The Cherry of the Rio Grande
Palm Beach Extension Service, University of Florida
by Gene Joyner
The Cherry of the Rio Grande, Eugenia aggregata, is native to Brazil and grows quite well in south Florida. It is a very beautiful small evergreen tree, 20 - 25 feet in height, with dark green, glossy, waxy leaves. As the tree gets older the bark peels off, resulting in a smooth and very attractive trunk.
In the spring the cherry of the Rio Grande is one of our early flowering tropical fruits and often blossoms in the first part of March. The flowering season extends over several months, and in some years flowers are still being produced in the early part of May. The flowers are white and quite showy. The one inch oblong fruit is a beautiful dark red to purple, and is produced soon after flowering. The fruiting season usually is April through June, and the fruit are highly prized fresh and as jellies, jams or juices. The fruits also freeze quite well, so they can be picked at maturity and frozen for later use. For persons with limited room in the landscape, cherry of the Rio Grande is ideal because it can be grown as a large bush or even as a large container specimen and still produce adequate quantities of fruit.
Cherry of the Rio Grande is usually propagated by seed, although seedlings may take up to 4 to 5 years to begin producing fruit. Although there is a lot of variation with the cherry of the Rio Grande as to the size of the fruit, there is not a lot of variation in quality, at least in my experience. Superior varieties, especially large-fruited forms, can be veneer-grafted onto seedling rootstocks. Considered a slow grower, cherry of the Rio Grande still will grow at the rate of 2 to 3 feet per year and makes a very attractive large shrub or small tree, depending on how it's trained.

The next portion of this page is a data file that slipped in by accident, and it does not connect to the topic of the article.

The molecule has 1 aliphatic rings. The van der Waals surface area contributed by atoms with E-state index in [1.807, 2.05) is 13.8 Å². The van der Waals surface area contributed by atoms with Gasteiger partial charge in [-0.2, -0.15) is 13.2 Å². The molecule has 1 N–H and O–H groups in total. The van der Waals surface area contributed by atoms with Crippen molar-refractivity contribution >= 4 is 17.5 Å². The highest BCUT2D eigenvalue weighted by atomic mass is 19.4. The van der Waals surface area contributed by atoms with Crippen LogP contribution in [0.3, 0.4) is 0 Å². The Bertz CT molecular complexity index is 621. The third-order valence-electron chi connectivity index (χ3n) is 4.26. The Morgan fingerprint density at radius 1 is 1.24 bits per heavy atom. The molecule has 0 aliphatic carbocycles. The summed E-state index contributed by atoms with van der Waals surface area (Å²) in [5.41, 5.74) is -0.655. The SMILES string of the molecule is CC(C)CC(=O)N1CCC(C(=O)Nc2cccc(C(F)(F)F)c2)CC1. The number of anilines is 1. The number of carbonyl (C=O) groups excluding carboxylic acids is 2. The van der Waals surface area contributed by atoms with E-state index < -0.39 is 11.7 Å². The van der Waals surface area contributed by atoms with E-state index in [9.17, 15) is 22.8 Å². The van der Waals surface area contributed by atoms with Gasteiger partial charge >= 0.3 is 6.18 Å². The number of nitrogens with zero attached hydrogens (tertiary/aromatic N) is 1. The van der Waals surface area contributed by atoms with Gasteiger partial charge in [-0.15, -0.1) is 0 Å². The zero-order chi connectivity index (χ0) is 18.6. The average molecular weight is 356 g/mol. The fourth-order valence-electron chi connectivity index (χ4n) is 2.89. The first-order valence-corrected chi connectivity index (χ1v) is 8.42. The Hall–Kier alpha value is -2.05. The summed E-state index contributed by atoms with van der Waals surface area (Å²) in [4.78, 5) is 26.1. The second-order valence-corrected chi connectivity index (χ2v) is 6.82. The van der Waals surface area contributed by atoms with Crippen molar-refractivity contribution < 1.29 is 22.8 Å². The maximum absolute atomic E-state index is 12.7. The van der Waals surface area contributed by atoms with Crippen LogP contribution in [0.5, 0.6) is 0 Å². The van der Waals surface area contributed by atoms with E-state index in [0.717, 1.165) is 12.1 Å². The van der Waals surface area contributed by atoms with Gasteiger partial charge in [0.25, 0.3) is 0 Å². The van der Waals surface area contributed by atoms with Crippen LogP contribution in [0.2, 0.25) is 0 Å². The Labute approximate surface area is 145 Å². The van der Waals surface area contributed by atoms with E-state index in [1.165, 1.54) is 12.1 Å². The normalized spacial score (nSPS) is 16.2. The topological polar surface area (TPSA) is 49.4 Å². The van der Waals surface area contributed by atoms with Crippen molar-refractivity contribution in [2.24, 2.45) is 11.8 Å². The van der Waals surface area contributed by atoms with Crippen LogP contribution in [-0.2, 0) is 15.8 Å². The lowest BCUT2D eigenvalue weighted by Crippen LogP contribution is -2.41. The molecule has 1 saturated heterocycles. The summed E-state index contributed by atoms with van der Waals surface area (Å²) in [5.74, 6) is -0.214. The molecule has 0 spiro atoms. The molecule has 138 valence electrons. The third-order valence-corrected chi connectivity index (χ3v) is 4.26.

Most cherry of the Rio Grande grow on a wide variety of soil types; however, they prefer a slightly acid soil, and on alkaline soils may develop some micronutrient deficiencies.
Most of the time there is little problem in our area from cold, since cherry of the Rio Grande can tolerate temperatures down to 20°F without being killed. It does not like large amounts of salt spray, and if grown right on the ocean may suffer some burned foliage. Trees should be fertilized with a fruit-tree-type fertilizer at least three times a year for good growth and fruiting. During periods of dry weather they will benefit from weekly irrigation. Avoid over-irrigation, since this often will create problems with the root system.
The only major problem associated with cherry of the Rio Grande in Florida is a die-back which can occur any time but often shows up when plants are approaching maturity.. There is no known reason for this die-back at the present; however, usually only smaller branches are affected and these can be pruned out and the plant will continue growing normally. Although suspected to be a disease, applications of fungicide have so far proved ineffective in stopping this die-back. As with most fruits in south Florida, the fruit is attractive to the Caribbean fruit fly and in some years, fruit may be lost. Birds also find the fruit tempting and the upper parts of trees are often picked clean before the fruit is even fully mature.
Cherry of the Rio Grande Page
Joyner, Gene. "The Cherry of the Rio Grande." edis.ifas.ufl.edu. Palm Beach Extension Service, Florida Cooperative Extension Service, Institute of Food and Agricultural Sciences, University of Florida. N.d. Web. 1 Dec. 2014.
Published 1 Dec. 2014 LR